We recently wrote about a case in the Southern District of New York against Mashable relating to the embedding of content from social media platforms like Instagram.  In that case, the court held that Instagram’s terms of use (which were accepted by the plaintiff, a photographer, when he created an Instagram account) were insufficiently clear

A recent case in the Southern District of New York calls into serious question the ubiquitous practice of embedding photographs on a content creator’s website.

An embedded photo is one that is not hosted on the website’s own server, but instead is linked to a third-party server like a social media site.  Instead of the photo being permanently available on the website, the website pulls the photo from the third-party site live when the website is accessed by a user.  Platforms like Twitter, Instagram, and TikTok make it extremely easy for websites to embed user posts, and provide website designers with tools specifically meant to make embedding seamless for the user.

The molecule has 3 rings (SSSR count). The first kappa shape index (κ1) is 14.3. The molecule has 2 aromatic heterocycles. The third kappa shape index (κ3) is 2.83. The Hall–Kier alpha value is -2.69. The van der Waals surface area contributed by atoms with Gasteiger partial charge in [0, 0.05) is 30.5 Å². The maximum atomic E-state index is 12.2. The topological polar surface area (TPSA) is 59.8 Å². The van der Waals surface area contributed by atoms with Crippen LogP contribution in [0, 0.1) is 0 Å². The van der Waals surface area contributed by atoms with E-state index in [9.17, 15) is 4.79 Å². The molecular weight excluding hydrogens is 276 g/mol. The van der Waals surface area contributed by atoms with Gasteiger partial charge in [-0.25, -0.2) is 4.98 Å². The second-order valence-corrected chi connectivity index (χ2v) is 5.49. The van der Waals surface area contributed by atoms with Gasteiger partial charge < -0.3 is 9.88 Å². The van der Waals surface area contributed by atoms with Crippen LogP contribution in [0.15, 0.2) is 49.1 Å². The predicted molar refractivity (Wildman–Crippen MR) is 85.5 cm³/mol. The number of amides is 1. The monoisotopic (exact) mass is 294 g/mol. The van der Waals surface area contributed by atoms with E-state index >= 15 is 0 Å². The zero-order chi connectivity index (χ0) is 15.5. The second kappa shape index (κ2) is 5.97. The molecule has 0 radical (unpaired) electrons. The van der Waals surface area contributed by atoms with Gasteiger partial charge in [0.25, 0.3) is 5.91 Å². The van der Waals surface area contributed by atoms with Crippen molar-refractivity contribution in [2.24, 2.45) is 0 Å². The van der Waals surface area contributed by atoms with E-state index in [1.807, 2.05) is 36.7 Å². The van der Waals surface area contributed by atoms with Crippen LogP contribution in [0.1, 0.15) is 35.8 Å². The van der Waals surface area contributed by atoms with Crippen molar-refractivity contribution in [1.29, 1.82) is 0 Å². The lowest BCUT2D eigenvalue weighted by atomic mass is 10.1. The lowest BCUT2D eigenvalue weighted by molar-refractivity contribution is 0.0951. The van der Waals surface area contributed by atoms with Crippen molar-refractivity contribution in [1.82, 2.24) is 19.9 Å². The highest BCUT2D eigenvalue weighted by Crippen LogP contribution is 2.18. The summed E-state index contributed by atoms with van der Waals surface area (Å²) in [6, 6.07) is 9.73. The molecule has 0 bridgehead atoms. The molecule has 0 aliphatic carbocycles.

In a recent case (Sinclair v. Ziff Davis, LLC, 1:18-cv-00790, S.D.N.Y.), a professional photographer posted a photo to Instagram that was later embedded by Mashable in an article on its website.  In its original ruling, the court held that Instagram’s terms of service (which every user, including Sinclair, accepts when signing up) permitted the embedding on links on third party websites.  The court ruled that Instagram had the right to relicense Sinclair’s image to Mashable, and granted Mashable a dismissal of Sinclair’s claims.
Continue Reading Recent Case Demonstrates the Need for Caution When Embedding Links to Social Media Posts

In today’s age of rapid fire social media, posting to feed the ever growing hunger of a digitally connected audience has become second nature to celebrities and other influencers.  In fact, the larger the number of followers, the greater the compulsion to constantly connect.  And that’s where the problems can arise.

The facts underlying the